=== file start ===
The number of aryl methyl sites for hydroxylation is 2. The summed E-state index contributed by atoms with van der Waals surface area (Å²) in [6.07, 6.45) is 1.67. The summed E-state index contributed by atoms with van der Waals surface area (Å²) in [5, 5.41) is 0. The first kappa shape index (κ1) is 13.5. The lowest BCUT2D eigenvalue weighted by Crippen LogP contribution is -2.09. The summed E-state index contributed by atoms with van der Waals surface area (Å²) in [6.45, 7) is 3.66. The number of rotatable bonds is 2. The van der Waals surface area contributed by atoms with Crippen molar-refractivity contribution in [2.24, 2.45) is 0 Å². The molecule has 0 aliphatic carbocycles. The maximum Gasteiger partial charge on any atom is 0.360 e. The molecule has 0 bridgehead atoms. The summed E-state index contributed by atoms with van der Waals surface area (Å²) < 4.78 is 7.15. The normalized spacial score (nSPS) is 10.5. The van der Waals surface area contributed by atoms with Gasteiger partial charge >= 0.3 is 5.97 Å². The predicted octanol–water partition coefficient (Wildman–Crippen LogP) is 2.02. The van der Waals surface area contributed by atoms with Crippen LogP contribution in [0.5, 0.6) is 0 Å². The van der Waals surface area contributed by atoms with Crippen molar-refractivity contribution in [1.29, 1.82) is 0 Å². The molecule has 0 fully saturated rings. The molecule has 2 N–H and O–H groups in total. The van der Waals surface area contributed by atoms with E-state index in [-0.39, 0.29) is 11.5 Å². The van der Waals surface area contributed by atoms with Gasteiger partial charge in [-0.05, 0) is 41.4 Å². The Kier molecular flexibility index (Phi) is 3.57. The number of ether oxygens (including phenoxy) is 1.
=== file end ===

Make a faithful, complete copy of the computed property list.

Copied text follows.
The number of aryl methyl sites for hydroxylation is 2. The summed E-state index contributed by atoms with van der Waals surface area (Å²) in [6.07, 6.45) is 1.67. The summed E-state index contributed by atoms with van der Waals surface area (Å²) in [5, 5.41) is 0. The first kappa shape index (κ1) is 13.5. The lowest BCUT2D eigenvalue weighted by Crippen LogP contribution is -2.09. The summed E-state index contributed by atoms with van der Waals surface area (Å²) in [6.45, 7) is 3.66. The number of rotatable bonds is 2. The van der Waals surface area contributed by atoms with Crippen molar-refractivity contribution in [2.24, 2.45) is 0 Å². The molecule has 0 aliphatic carbocycles. The maximum Gasteiger partial charge on any atom is 0.360 e. The molecule has 0 bridgehead atoms. The summed E-state index contributed by atoms with van der Waals surface area (Å²) < 4.78 is 7.15. The normalized spacial score (nSPS) is 10.5. The van der Waals surface area contributed by atoms with Gasteiger partial charge >= 0.3 is 5.97 Å². The predicted octanol–water partition coefficient (Wildman–Crippen LogP) is 2.02. The van der Waals surface area contributed by atoms with Crippen LogP contribution in [0.5, 0.6) is 0 Å². The van der Waals surface area contributed by atoms with Crippen molar-refractivity contribution in [1.29, 1.82) is 0 Å². The molecule has 0 fully saturated rings. The molecule has 2 N–H and O–H groups in total. The van der Waals surface area contributed by atoms with E-state index in [-0.39, 0.29) is 11.5 Å². The van der Waals surface area contributed by atoms with Gasteiger partial charge in [-0.05, 0) is 41.4 Å². The Kier molecular flexibility index (Phi) is 3.57. The number of ether oxygens (including phenoxy) is 1.